The tank showed up the following day. I was surprised the post office even delivered it because there was still gas in the tank and the petcock was dripping and had eaten a hole in the box! When I got home there was the distinct smell of gas in the hallway and my wife said "I think someone shipped you a bomb." then she rolled her eyes and walked away.
The tank is perfect and has almost no rust inside. Given the condition of the rest of the parts I was shocked. The donor bike was originally a silver '75 just like ours (that's why I suspicious of the head-light bucket.) The tank had been rattle canned flat black. Which seems to be the most popular color for home resto mods. Given the condition of the tank I decided to have it powder-coated red along with the rims. So I decided to get down to business.
First order of business was to disassemble the wheels. I laid the front wheel on the work bench and took some pictures. This will help to get the spoke pattern correct when its time to re-lace the wheels. Next I removed the speedo drive plate its held on with four phillips-head screws. I put all the parts in a plastic bag and moved on to the spokes. I removed the rubber band the covers the spoke nipples and using a large flat blade screw driver I loosened the spokes after I was half way around everything was loose and I unscrewed the rest of the spokes. This allowed me to pull the hub and spokes out of the rim and then I removed the spokes from the hub. I followed the same procedure on the rear wheel.
The rear wheel has a two-piece hub. One side is the brake assembly that just sits in the hub that acts as a drum. The two shoes are held in place by two springs and they are expanded by rotating the brake lever. These shoes are readily available so I'll get a couple for the re-assembly process.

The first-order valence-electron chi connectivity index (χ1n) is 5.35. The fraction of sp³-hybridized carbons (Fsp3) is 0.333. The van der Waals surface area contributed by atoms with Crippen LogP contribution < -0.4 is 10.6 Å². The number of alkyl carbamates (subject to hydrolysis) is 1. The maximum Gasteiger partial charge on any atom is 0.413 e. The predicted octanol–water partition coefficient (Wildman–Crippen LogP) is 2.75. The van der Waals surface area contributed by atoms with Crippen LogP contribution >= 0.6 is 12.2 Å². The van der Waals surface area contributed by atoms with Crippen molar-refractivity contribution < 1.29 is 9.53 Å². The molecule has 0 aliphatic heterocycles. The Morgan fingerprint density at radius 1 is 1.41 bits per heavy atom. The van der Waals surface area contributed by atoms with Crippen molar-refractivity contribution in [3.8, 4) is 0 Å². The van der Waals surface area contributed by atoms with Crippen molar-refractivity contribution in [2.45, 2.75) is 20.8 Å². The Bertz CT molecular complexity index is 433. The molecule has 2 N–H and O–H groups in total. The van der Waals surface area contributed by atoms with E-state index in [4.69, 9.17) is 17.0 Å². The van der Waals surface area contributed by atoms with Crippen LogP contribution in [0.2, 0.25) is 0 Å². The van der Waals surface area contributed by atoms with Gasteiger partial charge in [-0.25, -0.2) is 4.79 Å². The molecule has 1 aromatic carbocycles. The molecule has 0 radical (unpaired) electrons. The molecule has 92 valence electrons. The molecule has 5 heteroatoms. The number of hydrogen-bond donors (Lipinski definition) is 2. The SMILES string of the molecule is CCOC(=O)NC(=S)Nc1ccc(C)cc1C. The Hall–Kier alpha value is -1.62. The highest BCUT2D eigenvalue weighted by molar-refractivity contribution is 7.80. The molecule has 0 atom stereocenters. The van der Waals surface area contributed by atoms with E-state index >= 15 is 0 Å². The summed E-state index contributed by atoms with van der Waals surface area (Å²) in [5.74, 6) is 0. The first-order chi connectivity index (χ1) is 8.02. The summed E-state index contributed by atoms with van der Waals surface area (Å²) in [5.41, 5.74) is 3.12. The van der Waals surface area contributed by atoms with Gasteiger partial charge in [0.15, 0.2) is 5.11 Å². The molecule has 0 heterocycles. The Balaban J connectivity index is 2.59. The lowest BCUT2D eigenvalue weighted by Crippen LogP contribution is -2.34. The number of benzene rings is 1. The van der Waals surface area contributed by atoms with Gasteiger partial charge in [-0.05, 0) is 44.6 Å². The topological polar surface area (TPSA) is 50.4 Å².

Now I have 72 rusty spokes, 2 rusty 18" rims, and a dingy front hub and a rear hub and brake assembly. I'm going to send the rims out to strip and powdercoat, I'm going to have the hubs polished and I'm going to buy 80 new 6-1/2" spokes.
Next up was the tank. First I removed the petcock. The bowl on the bottom unscrews and there is a large phillips-head screw holding it in. Next was the rubber pad from the top of the tank. After some head scratching my buddy Jim figured out you pull the rubber down at the base of the tank and it unhooks from a bracket. Then it can slide forward to unhook from the front bracket. There are four tiny phillips head screws holding the chrome trim and four more holding the Honda emblems. This tank has the key latch which is also held in place by a screw. The emblems, latch and screws all want into a zip lock bag and got marked "tank". I learned along time ago to bag and mark everything because who knows when you'll get back to a project. The emblems make the content of this bag obvious but its just good mojo. Last but not least we used a punch to remove the hinge pin holding the gas cap. This pin is peened over so we were careful and tried to not knock off the head. We used a real small punch and were able to roll the mushroom back up. It looks like we might be able to reuse the pin!
With that the "Friday night take stuff apart" session was over. The parts were loaded into Jims truck and I need to come up with some money for the powder coater and the polisher. To do's include getting a new set of brake shoes, a rubber seal for the gas cap and a good cleaning and soaking of the petcock.